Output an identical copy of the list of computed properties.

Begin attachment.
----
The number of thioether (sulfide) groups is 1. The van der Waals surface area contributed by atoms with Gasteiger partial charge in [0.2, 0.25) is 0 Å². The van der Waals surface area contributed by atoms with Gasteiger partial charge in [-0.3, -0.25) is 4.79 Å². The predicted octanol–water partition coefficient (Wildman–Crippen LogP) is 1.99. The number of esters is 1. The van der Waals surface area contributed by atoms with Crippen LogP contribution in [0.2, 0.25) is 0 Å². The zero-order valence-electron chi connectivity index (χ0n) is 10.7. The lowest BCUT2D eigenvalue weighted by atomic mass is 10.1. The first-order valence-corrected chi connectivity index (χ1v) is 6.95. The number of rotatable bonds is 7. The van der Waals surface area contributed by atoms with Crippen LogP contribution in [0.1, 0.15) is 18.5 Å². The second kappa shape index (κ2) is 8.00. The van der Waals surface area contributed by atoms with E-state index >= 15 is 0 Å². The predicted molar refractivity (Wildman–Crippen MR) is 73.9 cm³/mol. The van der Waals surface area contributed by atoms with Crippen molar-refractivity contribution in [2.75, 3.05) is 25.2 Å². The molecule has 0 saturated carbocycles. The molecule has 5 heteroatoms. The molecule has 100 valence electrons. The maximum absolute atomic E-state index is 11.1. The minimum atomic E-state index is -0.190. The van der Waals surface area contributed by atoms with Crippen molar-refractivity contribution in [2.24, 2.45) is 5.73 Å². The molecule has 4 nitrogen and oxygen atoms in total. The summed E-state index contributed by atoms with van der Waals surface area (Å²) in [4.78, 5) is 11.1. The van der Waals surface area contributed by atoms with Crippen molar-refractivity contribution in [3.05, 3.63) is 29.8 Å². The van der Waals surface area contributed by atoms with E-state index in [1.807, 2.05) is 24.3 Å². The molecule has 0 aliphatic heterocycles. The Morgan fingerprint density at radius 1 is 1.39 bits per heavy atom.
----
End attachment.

The number of thioether (sulfide) groups is 1. The van der Waals surface area contributed by atoms with Gasteiger partial charge in [0.2, 0.25) is 0 Å². The van der Waals surface area contributed by atoms with Gasteiger partial charge in [-0.3, -0.25) is 4.79 Å². The predicted octanol–water partition coefficient (Wildman–Crippen LogP) is 1.99. The number of esters is 1. The van der Waals surface area contributed by atoms with Crippen LogP contribution in [0.2, 0.25) is 0 Å². The zero-order valence-electron chi connectivity index (χ0n) is 10.7. The lowest BCUT2D eigenvalue weighted by atomic mass is 10.1. The first-order valence-corrected chi connectivity index (χ1v) is 6.95. The number of rotatable bonds is 7. The van der Waals surface area contributed by atoms with Crippen LogP contribution in [0.1, 0.15) is 18.5 Å². The second kappa shape index (κ2) is 8.00. The van der Waals surface area contributed by atoms with E-state index >= 15 is 0 Å². The predicted molar refractivity (Wildman–Crippen MR) is 73.9 cm³/mol. The van der Waals surface area contributed by atoms with Crippen molar-refractivity contribution in [2.75, 3.05) is 25.2 Å². The molecule has 0 saturated carbocycles. The molecule has 5 heteroatoms. The molecule has 100 valence electrons. The maximum absolute atomic E-state index is 11.1. The minimum atomic E-state index is -0.190. The van der Waals surface area contributed by atoms with Crippen molar-refractivity contribution in [2.24, 2.45) is 5.73 Å². The molecule has 4 nitrogen and oxygen atoms in total. The summed E-state index contributed by atoms with van der Waals surface area (Å²) in [4.78, 5) is 11.1. The van der Waals surface area contributed by atoms with Crippen molar-refractivity contribution in [3.05, 3.63) is 29.8 Å². The van der Waals surface area contributed by atoms with E-state index in [1.807, 2.05) is 24.3 Å². The molecule has 0 aliphatic heterocycles. The Morgan fingerprint density at radius 1 is 1.39 bits per heavy atom.